ABOARD THE USS WASP: Putting the best face on a potentially grim future, the Navy’s top officer is telling his sailors that the active fleet will be about the same size in five years as it is now, despite recently announced plans to retire a bunch of ships early and to not build as many new ones as planned.
Adm. Jonathan Greenert, Chief of Naval Operations, told sailors and Marines here that the number of ships in the fleet in 2017 “will be about the same, 285, but it won’t be going up as high as we wanted.”
The Navy has planned for at least 313 ships in the battle fleet for years, and has counted on rapid procurement of the Littoral Combat Ships (LCS) and serial production of the Arleigh Burke destroyers and Virginia-class attack submarines to help reach that number.
But in his preview of the fiscal year 2013 budget, Defense Secretary Leon Panetta said the Navy will retire seven Ticonderoga-classcruisers and two amphibious ships earlier than planned, would remove two LCS and eight Joint High Speed Vessels from the five-year defense budget plan and delay other ship construction starts.
Asked during a brief meeting with reporters how he expected to sustain the current 285-ship fleet with those changes, Greenert acknowledged the obvious that ships retired early are gone, but said ships removed from future construction plans are not an immediate loss.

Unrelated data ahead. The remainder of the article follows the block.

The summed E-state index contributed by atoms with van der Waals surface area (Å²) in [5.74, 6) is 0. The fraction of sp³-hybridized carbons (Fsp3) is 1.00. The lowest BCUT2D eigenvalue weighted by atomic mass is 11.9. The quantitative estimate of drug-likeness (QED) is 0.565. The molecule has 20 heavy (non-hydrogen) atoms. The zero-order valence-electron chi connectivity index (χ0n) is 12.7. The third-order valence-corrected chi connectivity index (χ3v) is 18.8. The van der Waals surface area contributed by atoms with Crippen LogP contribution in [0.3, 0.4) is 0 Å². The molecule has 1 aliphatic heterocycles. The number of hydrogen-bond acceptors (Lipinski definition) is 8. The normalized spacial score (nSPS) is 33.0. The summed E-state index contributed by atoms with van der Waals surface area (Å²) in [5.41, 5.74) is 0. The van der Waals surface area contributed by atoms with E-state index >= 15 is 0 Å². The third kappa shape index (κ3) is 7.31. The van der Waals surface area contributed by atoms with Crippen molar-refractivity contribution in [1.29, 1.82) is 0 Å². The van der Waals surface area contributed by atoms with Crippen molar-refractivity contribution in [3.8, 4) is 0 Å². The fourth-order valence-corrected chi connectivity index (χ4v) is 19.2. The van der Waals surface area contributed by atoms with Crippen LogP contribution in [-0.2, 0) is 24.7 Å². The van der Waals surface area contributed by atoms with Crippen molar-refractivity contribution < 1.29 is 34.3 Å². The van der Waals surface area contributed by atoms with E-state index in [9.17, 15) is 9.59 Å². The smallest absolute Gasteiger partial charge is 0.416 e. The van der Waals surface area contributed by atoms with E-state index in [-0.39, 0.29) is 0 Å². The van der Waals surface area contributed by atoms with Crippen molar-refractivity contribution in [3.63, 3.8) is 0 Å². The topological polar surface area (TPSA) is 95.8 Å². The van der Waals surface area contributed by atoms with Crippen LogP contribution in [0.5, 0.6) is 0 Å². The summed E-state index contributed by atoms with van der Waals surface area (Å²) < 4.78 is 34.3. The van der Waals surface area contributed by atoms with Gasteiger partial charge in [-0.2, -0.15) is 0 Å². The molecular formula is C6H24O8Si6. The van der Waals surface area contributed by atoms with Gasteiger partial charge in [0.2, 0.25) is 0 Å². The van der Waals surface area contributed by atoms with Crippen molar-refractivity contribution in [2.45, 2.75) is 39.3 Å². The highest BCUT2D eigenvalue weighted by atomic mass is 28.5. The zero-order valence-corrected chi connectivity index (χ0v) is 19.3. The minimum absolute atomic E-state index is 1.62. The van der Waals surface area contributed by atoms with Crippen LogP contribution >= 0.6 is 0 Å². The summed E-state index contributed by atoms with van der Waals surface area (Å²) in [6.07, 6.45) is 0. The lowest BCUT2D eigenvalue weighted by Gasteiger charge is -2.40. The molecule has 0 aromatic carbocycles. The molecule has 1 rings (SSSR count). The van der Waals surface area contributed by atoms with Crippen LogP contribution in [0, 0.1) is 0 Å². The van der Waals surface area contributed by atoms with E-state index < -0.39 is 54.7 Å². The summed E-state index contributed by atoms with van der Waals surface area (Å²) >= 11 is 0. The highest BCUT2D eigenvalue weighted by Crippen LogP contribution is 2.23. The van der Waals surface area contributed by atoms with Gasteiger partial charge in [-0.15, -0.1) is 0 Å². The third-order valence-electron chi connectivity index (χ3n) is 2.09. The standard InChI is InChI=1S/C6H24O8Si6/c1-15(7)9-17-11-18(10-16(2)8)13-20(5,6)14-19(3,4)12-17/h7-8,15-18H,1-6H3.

“We have a lot of ships in the ship construction plan and they will be delivered over time. So the fleet will look about the same in 2017 in actual numbers as today,” he said.
But the Navy’s latest 30-year shipbuilding plan, released before the new budget numbers, predicted the fleet would be at 301 ships by 2017.
Greenert, who visited Wasp during the Bold Alligator amphibious exercise off the coast of North Carolina, also was asked about how the Navy and Marine Corps could carry out their renewed emphasis in amphibious operations when the “Gator” fleet will be dropping below the 33 ships considered the minimum requirement.
Looking beyond the current five-year plan, Greenert said he and Gen. James Amos, the Marine Corps commandant, “will look at innovative ways to deploy Marines.” He mentioned using the LCS, the new Mobile Landing Platforms and possibly other ship types.
The Marines have been seeking an LCS mission package that would support a small Marine force for some missions, but the Navy has been reluctant to go beyond the currently planned anti-mine, anti-submarine warfare and surface warfare packages, which have been delayed repeatedly during development.
Greenert spent most of his time on Wasp talking with enlisted sailors and Marines and did not meet with four Republican congressmen who also visited the flag ship during Bold Alligator, the biggest and most complex amphibious exercise since before the 9-11 terrorists attacks.
The delegation was led by House Armed Services Chairman Buck McKeon and included Rob Wittman and Scott Rigell, both HASC members from Virginia, and Jack Kingston, a GOP member of the House Appropriations Defense panel.
The pro-defense lawmakers touted the value of a strong Navy – a large part of which is based at Norfolk, in or near Wittman’s and Rigell’s districts — and the value of Navy-Marine amphibious capabilities, which would use those Norfolk-based ships. Expect congressional resistance to the Navy’s smaller force structure. How much is difficult to predict, given the upcoming elections and the nation’s fiscal dilemma.